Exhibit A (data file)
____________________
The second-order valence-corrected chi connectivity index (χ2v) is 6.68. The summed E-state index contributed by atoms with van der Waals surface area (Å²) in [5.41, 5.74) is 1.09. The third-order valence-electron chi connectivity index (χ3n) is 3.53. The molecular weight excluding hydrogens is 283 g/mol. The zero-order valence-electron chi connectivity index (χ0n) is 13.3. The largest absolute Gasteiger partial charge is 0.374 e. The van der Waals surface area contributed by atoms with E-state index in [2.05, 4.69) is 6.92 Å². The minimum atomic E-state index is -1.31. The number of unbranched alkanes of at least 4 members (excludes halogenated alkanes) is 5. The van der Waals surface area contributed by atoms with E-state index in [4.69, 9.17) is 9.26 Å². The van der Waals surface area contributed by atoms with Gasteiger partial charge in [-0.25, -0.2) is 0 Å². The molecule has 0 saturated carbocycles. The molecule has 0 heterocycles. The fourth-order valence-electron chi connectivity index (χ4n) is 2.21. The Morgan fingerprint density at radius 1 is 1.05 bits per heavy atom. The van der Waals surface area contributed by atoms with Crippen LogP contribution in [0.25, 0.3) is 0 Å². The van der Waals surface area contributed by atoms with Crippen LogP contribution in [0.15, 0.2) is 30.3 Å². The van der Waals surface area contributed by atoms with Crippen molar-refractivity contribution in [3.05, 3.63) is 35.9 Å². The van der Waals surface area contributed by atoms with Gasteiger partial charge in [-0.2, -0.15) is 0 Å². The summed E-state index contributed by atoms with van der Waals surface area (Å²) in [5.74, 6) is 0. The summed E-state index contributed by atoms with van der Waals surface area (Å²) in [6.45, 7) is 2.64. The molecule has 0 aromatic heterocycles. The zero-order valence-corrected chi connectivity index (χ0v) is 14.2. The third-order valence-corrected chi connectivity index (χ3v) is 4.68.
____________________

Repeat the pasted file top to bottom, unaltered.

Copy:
The second-order valence-corrected chi connectivity index (χ2v) is 6.68. The summed E-state index contributed by atoms with van der Waals surface area (Å²) in [5.41, 5.74) is 1.09. The third-order valence-electron chi connectivity index (χ3n) is 3.53. The molecular weight excluding hydrogens is 283 g/mol. The zero-order valence-electron chi connectivity index (χ0n) is 13.3. The largest absolute Gasteiger partial charge is 0.374 e. The van der Waals surface area contributed by atoms with E-state index in [2.05, 4.69) is 6.92 Å². The minimum atomic E-state index is -1.31. The number of unbranched alkanes of at least 4 members (excludes halogenated alkanes) is 5. The van der Waals surface area contributed by atoms with E-state index in [4.69, 9.17) is 9.26 Å². The van der Waals surface area contributed by atoms with Gasteiger partial charge in [-0.25, -0.2) is 0 Å². The molecule has 0 saturated carbocycles. The molecule has 0 heterocycles. The fourth-order valence-electron chi connectivity index (χ4n) is 2.21. The Morgan fingerprint density at radius 1 is 1.05 bits per heavy atom. The van der Waals surface area contributed by atoms with Crippen LogP contribution in [0.25, 0.3) is 0 Å². The van der Waals surface area contributed by atoms with Crippen LogP contribution in [0.15, 0.2) is 30.3 Å². The van der Waals surface area contributed by atoms with Crippen molar-refractivity contribution in [3.05, 3.63) is 35.9 Å². The van der Waals surface area contributed by atoms with Gasteiger partial charge in [-0.2, -0.15) is 0 Å². The summed E-state index contributed by atoms with van der Waals surface area (Å²) in [5.74, 6) is 0. The summed E-state index contributed by atoms with van der Waals surface area (Å²) in [6.45, 7) is 2.64. The molecule has 0 aromatic heterocycles. The zero-order valence-corrected chi connectivity index (χ0v) is 14.2. The third-order valence-corrected chi connectivity index (χ3v) is 4.68.